The Secret to Green Business Success: YOU, the Consumer.
This is the last of three posts on the Executive Council’s “Value-Based Sustainability” event last week (read previous posts here and here). As official sponsor of the event, CleanTechies raffled off five free tickets to our Facebook fans, Twitter followers (@CleanTechies) and Newsletter subscribers. The author of this article was one of the lucky winners. Fan us and follow us to learn about upcoming raffles like this!
Many companies easily jumped on the ‘green’ bandwagon in 2007 and 2008 when the economy was growing. Now that the U.S. is in a recession, unless sustainability was already a guiding pillar for your company, making the business case for green, clean, and lean initiatives can be challenging. At last week’s Executive Council summit on Value-Based Sustainability: the Business Case for Clean, Green, and Lean, several best-of-breed companies shared their thoughts on sustainability and the role of consumers.
Executives from UPS, IBM, eBay, Coca-Cola and Microsoft along with others all agreed that sustainability is the right thing to do, especially since customers are asking for it.
When Microsoft’s Environmental Sustainability Director, Francois Ajenstat, was asked why Microsoft decided to formally implement an environmental strategy two years ago, he answered that it was because customers kept asking for it.
Adam Werbach, CEO of Saatchi & Saatchi S, called for companies to implement a ‘North Star’ framework, that is: actionable by every employee, core to the business, solves a global human challenge, achievable in 5-15 years, and inspirational. For example, PG&E plans to sell $50 billion worth of sustainable innovation products by 2012.
Beyond differentiating a company, sustainability has an additional benefit: cost savings and employee morale. The low-hanging fruit exists in data center efficiency and recycled printer cartridges. Additionally, most of the companies at the event had a green team or an internal green website where grassroots sustainability and company-wide implementations converge.
But how does one implement and maintain a sustainable strategy? The answer: measure, measure, measure. Also, the executives present said it was essential to be transparent with your data and work with other companies or organizations. While most executives wanted some guidance from the government, they were not going to wait for regulations to implement a global good.
Examples showing that sustainable actions can be profitable were described as part of a five-point framework by Rupert Davis, a sustainability leader at Monta Rosa, where he helps companies build sustainable business cases. The bottom line can be impacted the following ways:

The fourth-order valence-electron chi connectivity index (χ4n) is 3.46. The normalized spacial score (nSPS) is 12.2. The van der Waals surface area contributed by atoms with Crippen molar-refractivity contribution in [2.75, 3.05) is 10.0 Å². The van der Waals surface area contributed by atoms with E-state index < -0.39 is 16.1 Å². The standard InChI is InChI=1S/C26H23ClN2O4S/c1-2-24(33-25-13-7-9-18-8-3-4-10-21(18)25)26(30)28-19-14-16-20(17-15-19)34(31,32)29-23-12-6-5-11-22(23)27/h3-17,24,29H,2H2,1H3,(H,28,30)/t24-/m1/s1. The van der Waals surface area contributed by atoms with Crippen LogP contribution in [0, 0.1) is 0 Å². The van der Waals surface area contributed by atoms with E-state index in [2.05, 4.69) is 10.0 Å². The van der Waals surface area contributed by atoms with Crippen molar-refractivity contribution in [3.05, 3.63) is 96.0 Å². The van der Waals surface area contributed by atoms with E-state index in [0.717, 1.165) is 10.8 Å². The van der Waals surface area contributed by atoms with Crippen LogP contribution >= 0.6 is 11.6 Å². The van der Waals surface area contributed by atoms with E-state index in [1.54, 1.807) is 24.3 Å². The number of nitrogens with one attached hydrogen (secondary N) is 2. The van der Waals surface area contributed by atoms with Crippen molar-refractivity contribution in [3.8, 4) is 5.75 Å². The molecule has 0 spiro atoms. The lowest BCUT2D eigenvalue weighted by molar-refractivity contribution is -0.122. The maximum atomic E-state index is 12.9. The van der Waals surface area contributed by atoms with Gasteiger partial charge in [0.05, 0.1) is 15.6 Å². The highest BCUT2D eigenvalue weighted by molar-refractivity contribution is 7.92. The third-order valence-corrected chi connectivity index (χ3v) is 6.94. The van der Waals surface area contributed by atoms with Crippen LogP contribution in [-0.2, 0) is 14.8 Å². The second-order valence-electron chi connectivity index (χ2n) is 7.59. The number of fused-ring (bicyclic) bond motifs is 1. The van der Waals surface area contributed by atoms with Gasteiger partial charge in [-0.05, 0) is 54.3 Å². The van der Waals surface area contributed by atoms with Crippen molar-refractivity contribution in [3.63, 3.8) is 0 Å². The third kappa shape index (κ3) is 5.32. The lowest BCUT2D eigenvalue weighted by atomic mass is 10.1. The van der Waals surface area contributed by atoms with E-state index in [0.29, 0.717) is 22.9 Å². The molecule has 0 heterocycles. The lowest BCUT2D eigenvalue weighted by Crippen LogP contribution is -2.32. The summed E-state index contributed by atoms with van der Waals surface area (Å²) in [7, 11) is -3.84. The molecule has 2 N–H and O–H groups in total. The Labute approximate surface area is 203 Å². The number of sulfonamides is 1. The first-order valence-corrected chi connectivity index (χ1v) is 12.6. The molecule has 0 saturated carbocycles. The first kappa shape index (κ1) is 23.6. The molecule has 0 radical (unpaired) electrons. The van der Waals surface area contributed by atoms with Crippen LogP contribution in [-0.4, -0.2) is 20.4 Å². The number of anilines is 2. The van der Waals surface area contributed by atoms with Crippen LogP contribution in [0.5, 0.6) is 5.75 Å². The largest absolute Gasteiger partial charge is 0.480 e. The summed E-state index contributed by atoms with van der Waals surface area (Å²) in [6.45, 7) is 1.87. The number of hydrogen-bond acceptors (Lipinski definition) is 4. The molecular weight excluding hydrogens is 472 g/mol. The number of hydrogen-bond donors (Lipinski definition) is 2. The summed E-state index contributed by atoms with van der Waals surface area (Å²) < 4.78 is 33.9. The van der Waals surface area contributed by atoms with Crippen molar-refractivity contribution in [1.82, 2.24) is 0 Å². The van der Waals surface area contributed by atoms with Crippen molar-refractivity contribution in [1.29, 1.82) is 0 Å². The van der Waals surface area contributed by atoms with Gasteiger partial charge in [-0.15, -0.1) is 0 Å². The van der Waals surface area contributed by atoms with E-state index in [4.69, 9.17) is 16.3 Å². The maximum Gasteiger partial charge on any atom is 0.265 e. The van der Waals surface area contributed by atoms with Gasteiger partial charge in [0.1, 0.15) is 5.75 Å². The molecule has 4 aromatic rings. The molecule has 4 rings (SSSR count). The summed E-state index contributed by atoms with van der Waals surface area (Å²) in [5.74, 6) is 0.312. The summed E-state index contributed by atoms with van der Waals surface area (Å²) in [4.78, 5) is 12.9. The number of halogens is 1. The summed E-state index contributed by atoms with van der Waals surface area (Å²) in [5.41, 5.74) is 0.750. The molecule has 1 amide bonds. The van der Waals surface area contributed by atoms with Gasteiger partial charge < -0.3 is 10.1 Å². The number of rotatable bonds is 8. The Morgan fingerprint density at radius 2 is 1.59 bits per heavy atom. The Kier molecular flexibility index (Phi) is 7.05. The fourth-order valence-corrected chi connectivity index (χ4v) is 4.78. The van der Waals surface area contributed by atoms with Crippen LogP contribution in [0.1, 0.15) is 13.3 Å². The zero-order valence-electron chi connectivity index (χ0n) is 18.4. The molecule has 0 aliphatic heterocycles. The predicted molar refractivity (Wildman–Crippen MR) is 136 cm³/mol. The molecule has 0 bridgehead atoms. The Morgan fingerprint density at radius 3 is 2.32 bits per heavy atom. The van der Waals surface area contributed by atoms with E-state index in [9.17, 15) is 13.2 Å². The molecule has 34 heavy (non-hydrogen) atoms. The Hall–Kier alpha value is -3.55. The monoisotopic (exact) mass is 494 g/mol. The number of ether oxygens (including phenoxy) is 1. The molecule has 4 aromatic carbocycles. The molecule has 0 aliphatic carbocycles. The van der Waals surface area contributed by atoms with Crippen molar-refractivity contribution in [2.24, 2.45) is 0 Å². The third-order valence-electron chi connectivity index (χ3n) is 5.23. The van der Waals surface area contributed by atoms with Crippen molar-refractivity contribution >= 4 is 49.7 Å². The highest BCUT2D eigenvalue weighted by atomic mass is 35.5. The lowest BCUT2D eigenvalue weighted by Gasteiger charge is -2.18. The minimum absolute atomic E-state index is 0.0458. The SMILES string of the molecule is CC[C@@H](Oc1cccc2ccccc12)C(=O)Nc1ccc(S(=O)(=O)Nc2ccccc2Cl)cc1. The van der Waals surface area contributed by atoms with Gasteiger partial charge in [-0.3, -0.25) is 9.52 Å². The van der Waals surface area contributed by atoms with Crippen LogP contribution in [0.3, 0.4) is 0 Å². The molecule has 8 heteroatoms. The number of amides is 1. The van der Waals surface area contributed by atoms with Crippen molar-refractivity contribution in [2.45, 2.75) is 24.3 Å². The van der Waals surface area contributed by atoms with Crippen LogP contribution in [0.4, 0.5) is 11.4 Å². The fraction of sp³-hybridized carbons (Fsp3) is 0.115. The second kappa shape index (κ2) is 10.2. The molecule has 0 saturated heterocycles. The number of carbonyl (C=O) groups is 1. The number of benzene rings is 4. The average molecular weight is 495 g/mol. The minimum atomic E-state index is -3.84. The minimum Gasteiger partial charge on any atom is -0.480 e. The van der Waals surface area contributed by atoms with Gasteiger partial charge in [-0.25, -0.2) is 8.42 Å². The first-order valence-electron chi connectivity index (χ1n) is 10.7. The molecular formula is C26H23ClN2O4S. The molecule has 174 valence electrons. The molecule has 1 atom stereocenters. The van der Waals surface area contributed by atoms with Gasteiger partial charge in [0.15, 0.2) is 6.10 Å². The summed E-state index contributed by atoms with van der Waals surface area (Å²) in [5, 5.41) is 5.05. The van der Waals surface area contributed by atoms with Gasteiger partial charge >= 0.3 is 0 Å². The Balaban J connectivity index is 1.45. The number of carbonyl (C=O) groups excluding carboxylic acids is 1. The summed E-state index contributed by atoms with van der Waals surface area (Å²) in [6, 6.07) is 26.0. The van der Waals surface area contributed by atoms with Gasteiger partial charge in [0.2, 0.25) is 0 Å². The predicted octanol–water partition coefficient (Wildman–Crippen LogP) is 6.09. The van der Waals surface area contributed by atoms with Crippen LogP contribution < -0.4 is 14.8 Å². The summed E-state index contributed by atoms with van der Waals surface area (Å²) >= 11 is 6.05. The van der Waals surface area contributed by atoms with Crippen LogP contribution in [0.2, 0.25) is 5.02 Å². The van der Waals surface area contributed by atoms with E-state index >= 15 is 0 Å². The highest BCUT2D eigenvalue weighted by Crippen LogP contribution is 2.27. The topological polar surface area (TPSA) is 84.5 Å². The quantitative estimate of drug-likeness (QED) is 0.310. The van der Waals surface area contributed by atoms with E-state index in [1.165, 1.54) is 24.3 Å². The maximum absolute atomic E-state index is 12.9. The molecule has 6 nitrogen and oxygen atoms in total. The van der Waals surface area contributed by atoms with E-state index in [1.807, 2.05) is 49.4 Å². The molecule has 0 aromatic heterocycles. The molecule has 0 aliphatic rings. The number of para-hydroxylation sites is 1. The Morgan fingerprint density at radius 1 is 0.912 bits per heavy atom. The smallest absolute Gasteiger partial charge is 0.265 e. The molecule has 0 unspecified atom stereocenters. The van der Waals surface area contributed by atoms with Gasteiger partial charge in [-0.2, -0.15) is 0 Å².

- Profit – Sustainable measures can reduce costs and increase earnings. For example, the Empire State Building renovations included energy efficiencies, which are saving the site $5 million a year with an IRR of 37%.
- Growth – Sustainability can both increase customer value and expand a company’s competencies into a new market. For example, the Toyota Prius had the longest consumer waiting list in U.S. history. Also, Clorox found new customer value by promoting products with less toxins.
- Regulations – If companies are already sustainable, then regulations will provide them with a competitive advantage.
- Risk Management – In some cases, sustainability can manage risk exposure. For example, Walmart has required a sustainability scorecard for its suppliers. If suppliers does not score highly, they will not be selected.
- Image – If you do good, you look good, and you sell more. For example, Unilever had a campaign to help educate children in India on the importance of washing their hands to prevent diarrhea. The result of that effort was a decrease in diarrhea in India as well as an increase in Unilever stocks.
Even in these tough times, the green business case is not only viable but can have a positive impact on the bottom line. Companies just need to align with what their customers want and be transparent about it.
Tamara Becher is an award-winning process and project manager in the Bay Area transitioning into the CleanTech field. Most recently with Johnson & Johnson, Tamara is learning how to make the most impact for Clean Technology utilizing, among other things, engineering, project management, process excellence, and corporate effectiveness skills.
photo: Vermin Inc
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